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Today’s pharmaceutical and biotechnology R&D environment is dramatically different than it was ten years ago due to evolving industry dynamics, including increased global competition, declining profitability of blockbuster drugs and the growth of generics, and vast industry consolidation. In response, R&D organizations are doing all they can to maximize business value by looking outside their organizations for partnerships that will speed up the development of needed medicines for patients. External collaborations are now broadly recognized as part of the R&D business model, which presents an opportunity for R&D leaders to carefully structure and build sustainable relationships with potential for long-term success. Signing the deal is only the first hurdle to overcome in what will hopefully be a longstanding, mutually beneficial relationship.

Here are a few critical elements to consider when building and maintaining strong R&D partnerships:

  • Shared vision and sustained engagement: It is not unusual for R&D partnerships to span years or even decades, depending on the science or technology platform. And just like interpersonal relationships, R&D relationships require ongoing nurturing and attention. Chemistry is critical. In the early phases of a partnership, it is necessary that both organizations have a solid foundation of what each is looking for in a partner to ensure the best possible arrangement. As the collaboration moves forward, it is important that leadership from both partners share and maintain focus on the vision behind the collaboration, which will, in turn, drive the strategy and help all stakeholders weather periods of change, expected bumps in the road, and unpredicted failures that can happen along the way. The most successful partnerships are ones where both parties recognize that they are in it for the long haul and are equally committed and engaged in the science that they are working to bring forward for patients.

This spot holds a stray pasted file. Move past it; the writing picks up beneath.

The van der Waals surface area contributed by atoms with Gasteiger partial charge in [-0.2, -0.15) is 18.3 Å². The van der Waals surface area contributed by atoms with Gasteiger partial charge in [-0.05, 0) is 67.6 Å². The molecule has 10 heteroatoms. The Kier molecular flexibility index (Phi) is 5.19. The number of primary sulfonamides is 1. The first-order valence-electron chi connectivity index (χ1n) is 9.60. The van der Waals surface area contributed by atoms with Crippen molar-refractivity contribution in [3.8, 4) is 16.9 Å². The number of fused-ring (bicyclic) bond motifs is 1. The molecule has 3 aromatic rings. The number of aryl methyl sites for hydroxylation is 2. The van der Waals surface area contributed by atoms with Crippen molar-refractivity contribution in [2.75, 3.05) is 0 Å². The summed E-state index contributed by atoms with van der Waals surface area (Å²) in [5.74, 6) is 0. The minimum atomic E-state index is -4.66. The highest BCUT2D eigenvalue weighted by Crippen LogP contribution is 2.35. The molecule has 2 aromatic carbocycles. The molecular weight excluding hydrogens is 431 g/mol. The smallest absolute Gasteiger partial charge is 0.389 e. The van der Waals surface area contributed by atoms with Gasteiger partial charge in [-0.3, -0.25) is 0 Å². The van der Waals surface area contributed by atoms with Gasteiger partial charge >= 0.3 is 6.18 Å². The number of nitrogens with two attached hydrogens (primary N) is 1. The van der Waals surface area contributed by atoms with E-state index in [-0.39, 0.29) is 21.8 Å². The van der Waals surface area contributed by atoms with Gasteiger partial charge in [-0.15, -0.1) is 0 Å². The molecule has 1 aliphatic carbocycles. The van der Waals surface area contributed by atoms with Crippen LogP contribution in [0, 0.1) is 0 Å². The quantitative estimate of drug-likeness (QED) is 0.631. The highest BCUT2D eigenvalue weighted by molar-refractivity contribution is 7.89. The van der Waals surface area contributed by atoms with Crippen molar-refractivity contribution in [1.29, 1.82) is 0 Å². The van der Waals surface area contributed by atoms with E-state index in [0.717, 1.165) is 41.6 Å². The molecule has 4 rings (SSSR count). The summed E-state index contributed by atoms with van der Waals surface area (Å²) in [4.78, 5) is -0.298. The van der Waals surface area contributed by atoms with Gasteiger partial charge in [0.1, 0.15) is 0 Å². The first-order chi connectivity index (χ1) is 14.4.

• Relevant, timely and transparent communication: For R&D partnerships to be successful, effective communication is essential. The initial dialogue with a potential partner is a critical period, and it’s imperative to set the tone and expectations for future interactions. With any new venture, it’s important to set up proper two-way communication channels, and for all stakeholders to have a fundamental understanding of the business, how the partners will collaborate, and what success looks like. Templated approaches to communication do not work. Every partnership, like every relationship, is unique and needs to be managed accordingly. Throughout the collaboration, it is important to provide regular touch points for structured (agenda driven) or unstructured dialogue. And when it comes to bad news, both parties should resist the urge to shelter their teams and instead mutually agree on how to share information that may be difficult. Being forthcoming with team members on both sides of the partnership about the good, the bad and the ugly can mean the difference between whether a partnership lasts for the long-term or if it fizzles out before it realizes its full potential.
  • Shared accountability while letting others lead: Critical to how R&D relationships are structured and how business operations are conducted throughout the partnership are rooted in shared value and accountability. Tailoring collaborations to each other’s strengths and allowing a certain level of flexibility and autonomy to your partners can sustain entrepreneurial passion throughout the engagement and translate into smoother business operations. Letting partners lead, coupled with shared accountability communicated by leaders of both parties in business decisions engenders trust, helps drive business execution, and ensures that all stakeholders feel invested and responsible to achieving that shared vision.

As the pharmaceutical and biotechnology R&D environment continues to evolve, so will new business models. Takeda recently underwent a significant transformation of its R&D organization streamlining its focus to three core therapeutic areas: gastroenterology, neuroscience, and oncology, plus vaccines. Through its Center for External Innovation and Partnership Office, both within the R&D function, Takeda is employing a highly individualized, collaborative approach when structuring and nurturing its R&D partnerships and has found a shared vision with sustained engagement, transparent communication, and shared value and accountability critical to creating and maintaining strong R&D partnerships. To learn more about Takeda, visit